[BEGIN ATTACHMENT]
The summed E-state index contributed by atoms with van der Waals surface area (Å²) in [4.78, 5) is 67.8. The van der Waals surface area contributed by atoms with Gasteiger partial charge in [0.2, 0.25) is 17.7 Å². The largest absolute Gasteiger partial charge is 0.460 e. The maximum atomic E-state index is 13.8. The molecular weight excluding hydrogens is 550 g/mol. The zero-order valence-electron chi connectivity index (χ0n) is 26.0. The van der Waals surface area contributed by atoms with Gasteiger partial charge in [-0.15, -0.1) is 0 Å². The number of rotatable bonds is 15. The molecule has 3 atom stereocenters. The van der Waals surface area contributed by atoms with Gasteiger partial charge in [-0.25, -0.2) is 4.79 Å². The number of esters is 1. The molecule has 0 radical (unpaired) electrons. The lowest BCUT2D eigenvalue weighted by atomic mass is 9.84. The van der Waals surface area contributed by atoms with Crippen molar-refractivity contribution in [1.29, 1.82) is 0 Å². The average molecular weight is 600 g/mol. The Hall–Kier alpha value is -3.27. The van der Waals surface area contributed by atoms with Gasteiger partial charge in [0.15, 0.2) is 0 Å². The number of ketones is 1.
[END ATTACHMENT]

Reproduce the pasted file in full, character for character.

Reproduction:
The summed E-state index contributed by atoms with van der Waals surface area (Å²) in [4.78, 5) is 67.8. The van der Waals surface area contributed by atoms with Gasteiger partial charge in [0.2, 0.25) is 17.7 Å². The largest absolute Gasteiger partial charge is 0.460 e. The maximum atomic E-state index is 13.8. The molecular weight excluding hydrogens is 550 g/mol. The zero-order valence-electron chi connectivity index (χ0n) is 26.0. The van der Waals surface area contributed by atoms with Gasteiger partial charge in [-0.15, -0.1) is 0 Å². The number of rotatable bonds is 15. The molecule has 3 atom stereocenters. The van der Waals surface area contributed by atoms with Gasteiger partial charge in [-0.25, -0.2) is 4.79 Å². The number of esters is 1. The molecule has 0 radical (unpaired) electrons. The lowest BCUT2D eigenvalue weighted by atomic mass is 9.84. The van der Waals surface area contributed by atoms with Crippen molar-refractivity contribution in [1.29, 1.82) is 0 Å². The average molecular weight is 600 g/mol. The Hall–Kier alpha value is -3.27. The van der Waals surface area contributed by atoms with Gasteiger partial charge in [0.15, 0.2) is 0 Å². The number of ketones is 1.